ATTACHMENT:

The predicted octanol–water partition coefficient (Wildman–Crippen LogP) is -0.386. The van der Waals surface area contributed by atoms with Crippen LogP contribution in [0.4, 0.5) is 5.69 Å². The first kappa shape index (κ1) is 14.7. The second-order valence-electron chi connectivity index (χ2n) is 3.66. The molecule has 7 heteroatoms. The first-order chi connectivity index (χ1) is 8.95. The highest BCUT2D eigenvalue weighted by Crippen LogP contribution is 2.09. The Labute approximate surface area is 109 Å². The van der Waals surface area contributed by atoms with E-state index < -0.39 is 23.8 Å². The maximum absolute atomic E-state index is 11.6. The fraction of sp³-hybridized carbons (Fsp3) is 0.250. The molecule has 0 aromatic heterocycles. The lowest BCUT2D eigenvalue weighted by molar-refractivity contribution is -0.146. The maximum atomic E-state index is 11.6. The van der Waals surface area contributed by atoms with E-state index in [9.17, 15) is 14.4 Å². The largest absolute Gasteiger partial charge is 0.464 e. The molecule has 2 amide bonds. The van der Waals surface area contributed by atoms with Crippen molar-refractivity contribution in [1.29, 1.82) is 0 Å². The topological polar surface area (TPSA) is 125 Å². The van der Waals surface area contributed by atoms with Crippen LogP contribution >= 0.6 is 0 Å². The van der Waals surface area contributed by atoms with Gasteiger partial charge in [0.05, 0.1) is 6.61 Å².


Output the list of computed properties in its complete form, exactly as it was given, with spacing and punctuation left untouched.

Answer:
The predicted octanol–water partition coefficient (Wildman–Crippen LogP) is -0.386. The van der Waals surface area contributed by atoms with Crippen LogP contribution in [0.4, 0.5) is 5.69 Å². The first kappa shape index (κ1) is 14.7. The second-order valence-electron chi connectivity index (χ2n) is 3.66. The molecule has 7 heteroatoms. The first-order chi connectivity index (χ1) is 8.95. The highest BCUT2D eigenvalue weighted by Crippen LogP contribution is 2.09. The Labute approximate surface area is 109 Å². The van der Waals surface area contributed by atoms with E-state index < -0.39 is 23.8 Å². The maximum absolute atomic E-state index is 11.6. The fraction of sp³-hybridized carbons (Fsp3) is 0.250. The molecule has 0 aromatic heterocycles. The lowest BCUT2D eigenvalue weighted by molar-refractivity contribution is -0.146. The maximum atomic E-state index is 11.6. The van der Waals surface area contributed by atoms with E-state index in [9.17, 15) is 14.4 Å². The largest absolute Gasteiger partial charge is 0.464 e. The molecule has 2 amide bonds. The van der Waals surface area contributed by atoms with Crippen molar-refractivity contribution in [1.29, 1.82) is 0 Å². The topological polar surface area (TPSA) is 125 Å². The van der Waals surface area contributed by atoms with Crippen LogP contribution >= 0.6 is 0 Å². The van der Waals surface area contributed by atoms with Gasteiger partial charge in [0.05, 0.1) is 6.61 Å².